With content from ASHA’s 19 Special Interest Groups, every issue of Perspectives has something for any ASHA member, no matter where your interests lie! Affiliates of any SIG can read content from all 19 SIGs, giving you access to hundreds of articles a year. We’ve highlighted just a few of the 30+ articles in this month’s issue of Perspectives below.
Counseling and Rehabilitation in Traumatic Brain Injury
A forum from Special Interest Group 2 (Neurogenic Communication Disorders) includes four articles on the theme of “Counseling in Traumatic Brain Injury.” Three articles look at the role of the speech-language pathologist (SLP) when working with people who have mild cognitive impairment, Alzheimer’s disease, and aphasia, as well as their families. Then, Rothbart and Sohlberg explain how SLPs can encourage resilience in their clients, which they show is essential to the rehabilitation process.
Two more articles from SIG 2 highlight the effects of blast injury on military veterans and their caregivers. First, Norman and colleagues look at veterans with and without blast traumatic brain injuries (TBIs) to compare the effects of blast TBIs on communication disorder diagnoses. Then, Cord et al. feature a case report of a service member with polytraumatic injuries from a blast explosion, highlighting interdisciplinary care.
Contemporary Issues in CSD
Two of the most talked-about topics in the ASHA Journals at the moment are the effects of COVID-19 on the professions and the need for diversity, equity, and inclusion in communication sciences and disorders. Three articles in the October issue of Perspectives focus on these topics.
First, Grieco-Calub looks at how face masks—one of the most effective ways of stopping transmission of COVID-19—impact face-to-face communication. She explains that face masks may place individuals with hearing, speech, and language disorders at greater risk for communication problems in their daily lives and provides tips on working with clients to overcome the negative effects of face masks.
Later, a commentary by Kearns and colleagues focuses on “Quality in the Time of Chaos,” written in response to COVID-19 but with broader implications. Focusing on students and professors in the Republic of Ireland at the onset of the pandemic, the authors write that “our struggles and successes during this challenging time have highlighted the importance of relationships and peer support in professional education and practice” (p. 1310).
Additionally, Harris and Van Horne surveyed SLPs who are Black and SLPs who are White about their clients and the books they use with children under 9. The authors found that although both groups recognized the importance of selecting diverse books, Black SLPs were more likely to select books with diverse protagonists.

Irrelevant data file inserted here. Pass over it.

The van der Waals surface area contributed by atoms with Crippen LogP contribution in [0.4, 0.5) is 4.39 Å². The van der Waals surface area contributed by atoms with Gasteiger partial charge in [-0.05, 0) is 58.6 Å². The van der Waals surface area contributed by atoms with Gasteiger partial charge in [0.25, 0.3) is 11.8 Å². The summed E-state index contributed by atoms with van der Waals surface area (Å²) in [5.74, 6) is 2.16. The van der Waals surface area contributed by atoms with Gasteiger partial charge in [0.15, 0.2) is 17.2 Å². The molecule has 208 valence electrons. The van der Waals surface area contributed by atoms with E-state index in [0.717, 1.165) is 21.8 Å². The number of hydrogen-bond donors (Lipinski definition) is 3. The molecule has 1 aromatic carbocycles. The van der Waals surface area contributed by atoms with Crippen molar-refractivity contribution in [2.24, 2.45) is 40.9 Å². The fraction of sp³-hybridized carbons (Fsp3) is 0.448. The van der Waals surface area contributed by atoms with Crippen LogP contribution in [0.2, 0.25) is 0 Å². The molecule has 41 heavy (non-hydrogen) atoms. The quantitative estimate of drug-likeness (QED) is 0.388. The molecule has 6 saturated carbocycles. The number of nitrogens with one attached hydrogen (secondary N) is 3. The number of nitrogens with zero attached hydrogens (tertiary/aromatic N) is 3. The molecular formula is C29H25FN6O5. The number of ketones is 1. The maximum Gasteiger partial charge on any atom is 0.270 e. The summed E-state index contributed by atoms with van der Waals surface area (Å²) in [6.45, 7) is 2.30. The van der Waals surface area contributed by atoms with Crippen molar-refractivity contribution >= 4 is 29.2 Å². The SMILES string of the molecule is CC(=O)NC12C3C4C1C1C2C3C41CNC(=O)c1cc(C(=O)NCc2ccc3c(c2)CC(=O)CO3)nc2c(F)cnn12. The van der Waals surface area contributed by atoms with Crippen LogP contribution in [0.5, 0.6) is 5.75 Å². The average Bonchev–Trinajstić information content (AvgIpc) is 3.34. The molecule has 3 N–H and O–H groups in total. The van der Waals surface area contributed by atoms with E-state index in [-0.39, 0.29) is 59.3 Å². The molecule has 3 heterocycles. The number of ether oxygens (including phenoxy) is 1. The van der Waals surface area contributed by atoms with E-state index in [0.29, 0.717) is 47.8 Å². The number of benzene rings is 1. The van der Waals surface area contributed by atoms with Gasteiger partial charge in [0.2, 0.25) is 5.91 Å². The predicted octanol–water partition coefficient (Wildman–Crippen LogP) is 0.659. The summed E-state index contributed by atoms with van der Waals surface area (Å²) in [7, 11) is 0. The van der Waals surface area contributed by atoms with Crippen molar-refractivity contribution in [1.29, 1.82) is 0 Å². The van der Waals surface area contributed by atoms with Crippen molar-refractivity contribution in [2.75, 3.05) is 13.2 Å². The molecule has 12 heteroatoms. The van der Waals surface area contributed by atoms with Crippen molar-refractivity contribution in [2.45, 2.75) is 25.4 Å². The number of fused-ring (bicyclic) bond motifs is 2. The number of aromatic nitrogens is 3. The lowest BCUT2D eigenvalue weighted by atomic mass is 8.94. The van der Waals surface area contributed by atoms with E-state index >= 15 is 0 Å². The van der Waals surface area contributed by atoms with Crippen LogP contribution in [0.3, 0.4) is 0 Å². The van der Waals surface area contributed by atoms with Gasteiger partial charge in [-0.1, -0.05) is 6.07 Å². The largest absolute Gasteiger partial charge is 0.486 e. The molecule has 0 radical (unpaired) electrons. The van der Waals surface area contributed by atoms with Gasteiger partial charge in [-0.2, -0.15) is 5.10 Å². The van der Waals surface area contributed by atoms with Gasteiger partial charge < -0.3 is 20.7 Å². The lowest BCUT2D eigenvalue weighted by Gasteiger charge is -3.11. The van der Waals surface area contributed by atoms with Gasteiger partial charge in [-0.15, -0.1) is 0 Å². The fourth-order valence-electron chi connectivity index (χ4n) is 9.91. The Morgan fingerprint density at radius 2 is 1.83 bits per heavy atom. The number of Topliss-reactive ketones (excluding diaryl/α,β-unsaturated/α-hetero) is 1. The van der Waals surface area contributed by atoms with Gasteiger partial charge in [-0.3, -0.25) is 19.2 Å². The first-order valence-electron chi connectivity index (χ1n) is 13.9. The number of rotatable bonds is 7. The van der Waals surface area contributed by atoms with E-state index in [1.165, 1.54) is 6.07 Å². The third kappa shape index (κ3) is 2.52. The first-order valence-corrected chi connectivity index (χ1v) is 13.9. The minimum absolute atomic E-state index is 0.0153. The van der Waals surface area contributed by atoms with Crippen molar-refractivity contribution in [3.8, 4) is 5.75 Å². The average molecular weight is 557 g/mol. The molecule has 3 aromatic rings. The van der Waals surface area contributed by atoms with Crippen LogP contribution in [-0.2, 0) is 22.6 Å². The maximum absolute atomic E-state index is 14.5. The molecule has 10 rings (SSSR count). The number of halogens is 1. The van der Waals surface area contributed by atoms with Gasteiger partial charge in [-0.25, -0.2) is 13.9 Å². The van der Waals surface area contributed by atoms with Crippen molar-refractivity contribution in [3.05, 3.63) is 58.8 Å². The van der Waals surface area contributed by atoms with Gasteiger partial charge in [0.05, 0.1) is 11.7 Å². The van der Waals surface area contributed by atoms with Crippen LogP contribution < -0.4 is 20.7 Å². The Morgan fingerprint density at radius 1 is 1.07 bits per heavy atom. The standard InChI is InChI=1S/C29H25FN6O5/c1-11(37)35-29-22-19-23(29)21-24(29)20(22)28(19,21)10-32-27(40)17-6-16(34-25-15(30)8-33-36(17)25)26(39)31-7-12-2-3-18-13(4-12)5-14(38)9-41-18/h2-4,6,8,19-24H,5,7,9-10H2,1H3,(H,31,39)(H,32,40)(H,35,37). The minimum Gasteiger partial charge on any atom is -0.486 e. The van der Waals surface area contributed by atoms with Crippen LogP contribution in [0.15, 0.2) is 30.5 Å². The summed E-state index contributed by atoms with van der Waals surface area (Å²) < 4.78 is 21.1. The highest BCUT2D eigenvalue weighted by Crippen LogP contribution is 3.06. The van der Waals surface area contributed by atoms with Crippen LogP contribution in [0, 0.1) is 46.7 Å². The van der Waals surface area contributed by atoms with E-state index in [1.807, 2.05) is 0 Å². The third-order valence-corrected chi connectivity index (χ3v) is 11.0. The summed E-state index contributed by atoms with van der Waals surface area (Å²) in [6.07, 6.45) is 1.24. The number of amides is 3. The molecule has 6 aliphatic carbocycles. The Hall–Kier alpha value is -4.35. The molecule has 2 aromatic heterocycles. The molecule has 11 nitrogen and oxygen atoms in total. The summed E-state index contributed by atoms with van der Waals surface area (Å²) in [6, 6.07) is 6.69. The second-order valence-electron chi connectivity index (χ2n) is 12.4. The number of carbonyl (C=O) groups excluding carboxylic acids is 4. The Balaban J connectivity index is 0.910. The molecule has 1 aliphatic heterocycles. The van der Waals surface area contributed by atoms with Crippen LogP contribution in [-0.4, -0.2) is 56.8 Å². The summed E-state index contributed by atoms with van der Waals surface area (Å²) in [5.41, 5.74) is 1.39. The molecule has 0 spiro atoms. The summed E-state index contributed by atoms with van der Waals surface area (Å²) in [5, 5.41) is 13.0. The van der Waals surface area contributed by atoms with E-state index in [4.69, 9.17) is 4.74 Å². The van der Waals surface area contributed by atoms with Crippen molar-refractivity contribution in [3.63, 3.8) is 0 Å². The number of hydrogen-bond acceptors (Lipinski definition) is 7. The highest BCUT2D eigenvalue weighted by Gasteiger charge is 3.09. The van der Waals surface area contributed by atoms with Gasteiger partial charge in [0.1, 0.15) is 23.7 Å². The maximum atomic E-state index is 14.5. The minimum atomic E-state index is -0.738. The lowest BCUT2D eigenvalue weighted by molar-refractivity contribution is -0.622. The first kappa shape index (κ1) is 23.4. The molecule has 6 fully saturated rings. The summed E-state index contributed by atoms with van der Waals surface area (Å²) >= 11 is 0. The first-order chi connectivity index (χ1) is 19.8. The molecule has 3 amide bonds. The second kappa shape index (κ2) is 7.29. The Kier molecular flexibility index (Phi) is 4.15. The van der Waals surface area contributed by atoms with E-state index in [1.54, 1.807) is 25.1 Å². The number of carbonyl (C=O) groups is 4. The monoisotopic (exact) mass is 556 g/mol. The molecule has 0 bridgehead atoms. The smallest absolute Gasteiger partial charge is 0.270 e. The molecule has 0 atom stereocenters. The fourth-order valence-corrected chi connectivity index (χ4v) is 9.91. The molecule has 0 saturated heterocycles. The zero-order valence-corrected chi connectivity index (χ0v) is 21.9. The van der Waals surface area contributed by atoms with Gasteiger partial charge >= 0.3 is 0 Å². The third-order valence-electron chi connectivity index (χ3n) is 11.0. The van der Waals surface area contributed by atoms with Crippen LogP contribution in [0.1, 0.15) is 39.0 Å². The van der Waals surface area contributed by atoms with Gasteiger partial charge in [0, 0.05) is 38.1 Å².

For more information on Perspectives, plus other exclusive benefits of being a SIG affiliate, check out ASHA’s SIG page. You can explore the entire special issue here, or look below for a list of all the articles mentioned in this blog post.
Cord, L. L., Rajpal, V. K., & Solomon, N. P. (2021). Dysphagia management in military service members with polytrauma: A overview and case report. Perspectives of the ASHA Special Interest Groups, 6(5), 1033–1046. https://doi.org/10.1044/2020_PERSP-20-00044
Grieco-Calub, T. M. (2021). COVID-19, face masks, and social interaction: How a global pandemic Is shining a light on the importance of face-to-face communication. Perspectives of the ASHA Special Interest Groups, 6(5), 1097–1105. https://doi.org/10.1044/2021_PERSP-21-00037
Harris, S., & Owen Van Horne, A. J. (2021). Speech-language pathologist race, but not caseload composition, is related to self-report of selection of diverse books. Perspectives of the ASHA Special Interest Groups, 6(5), 1263–1272. https://doi.org/10.1044/2021_PERSP-20-00280
Hunting Pompon, R. (2021). Basic counseling skills: Working with people with aphasia and their families. Perspectives of the ASHA Special Interest Groups, 6(5), 1003–1014. https://doi.org/10.1044/2021_PERSP-20-00298
Kearns, A., Gallagher, A., & Cronin, J. (2021). Quality in the time of chaos: Reflections from teaching, learning and practice. Perspectives of the ASHA Special Interest Groups, 6(5), 1310–1314. https://doi.org/10.1044/2021_PERSP-21-00095
Lanzi, A. M., Ellison, J. M., & Cohen, M. L. (2021). The “Counseling+” roles of the speech-language pathologist serving older adults with mild cognitive impairment and dementia from Alzheimer’s disease. Perspectives of the ASHA Special Interest Groups, 6(5), 987–1002. https://doi.org/10.1044/2021_PERSP-20-00295
Norman, R. S., Swan, A. A., Jenkins, A., Ballard, M., Amuan, M., & Pugh, M. J. (2021). Updating and refining prevalence rates of traumatic brain injury-related communication disorders among post-9/11 veterans: A chronic effects of neurotrauma consortium study. Perspectives of the ASHA Special Interest Groups, 6(5), 1060–1072. https://doi.org/10.1044/2020_PERSP-20-00011
Rothbart, A., & Sohlberg, M. M. (2021). Resilience as a mainstream clinical consideration for speech-language pathologists providing post–acquired brain injury neurorehabilitation. Perspectives of the ASHA Special Interest Groups, 6(5), 1026–1032. https://doi.org/10.1044/2021_PERSP-20-00249
Schaffer, K. M., & Henry, M. L. (2021). Counseling and care partner training in primary progressive aphasia. Perspectives of the ASHA Special Interest Groups, 6(5), 1015–1025. https://doi.org/10.1044/2021_PERSP-20-00296